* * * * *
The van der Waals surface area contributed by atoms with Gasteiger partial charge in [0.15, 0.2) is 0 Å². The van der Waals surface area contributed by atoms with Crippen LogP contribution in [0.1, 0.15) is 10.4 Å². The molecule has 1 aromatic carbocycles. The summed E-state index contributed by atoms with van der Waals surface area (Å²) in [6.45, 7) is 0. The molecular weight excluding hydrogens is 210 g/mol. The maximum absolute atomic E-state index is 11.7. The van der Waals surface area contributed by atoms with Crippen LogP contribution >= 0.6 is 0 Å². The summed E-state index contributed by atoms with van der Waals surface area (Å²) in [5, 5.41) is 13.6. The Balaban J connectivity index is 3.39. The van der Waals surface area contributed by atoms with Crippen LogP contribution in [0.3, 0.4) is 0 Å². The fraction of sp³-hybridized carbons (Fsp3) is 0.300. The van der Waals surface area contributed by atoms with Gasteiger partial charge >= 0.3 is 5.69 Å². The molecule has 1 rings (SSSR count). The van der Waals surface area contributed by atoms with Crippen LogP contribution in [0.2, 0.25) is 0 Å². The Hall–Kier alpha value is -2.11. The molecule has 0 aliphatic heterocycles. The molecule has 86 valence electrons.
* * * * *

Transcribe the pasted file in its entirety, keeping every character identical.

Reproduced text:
The van der Waals surface area contributed by atoms with Gasteiger partial charge in [0.15, 0.2) is 0 Å². The van der Waals surface area contributed by atoms with Crippen LogP contribution in [0.1, 0.15) is 10.4 Å². The molecule has 1 aromatic carbocycles. The summed E-state index contributed by atoms with van der Waals surface area (Å²) in [6.45, 7) is 0. The molecular weight excluding hydrogens is 210 g/mol. The maximum absolute atomic E-state index is 11.7. The van der Waals surface area contributed by atoms with Crippen LogP contribution >= 0.6 is 0 Å². The summed E-state index contributed by atoms with van der Waals surface area (Å²) in [5, 5.41) is 13.6. The Balaban J connectivity index is 3.39. The van der Waals surface area contributed by atoms with Crippen LogP contribution in [0.3, 0.4) is 0 Å². The fraction of sp³-hybridized carbons (Fsp3) is 0.300. The van der Waals surface area contributed by atoms with Gasteiger partial charge >= 0.3 is 5.69 Å². The molecule has 1 rings (SSSR count). The van der Waals surface area contributed by atoms with Crippen LogP contribution in [0.2, 0.25) is 0 Å². The Hall–Kier alpha value is -2.11. The molecule has 0 aliphatic heterocycles. The molecule has 86 valence electrons.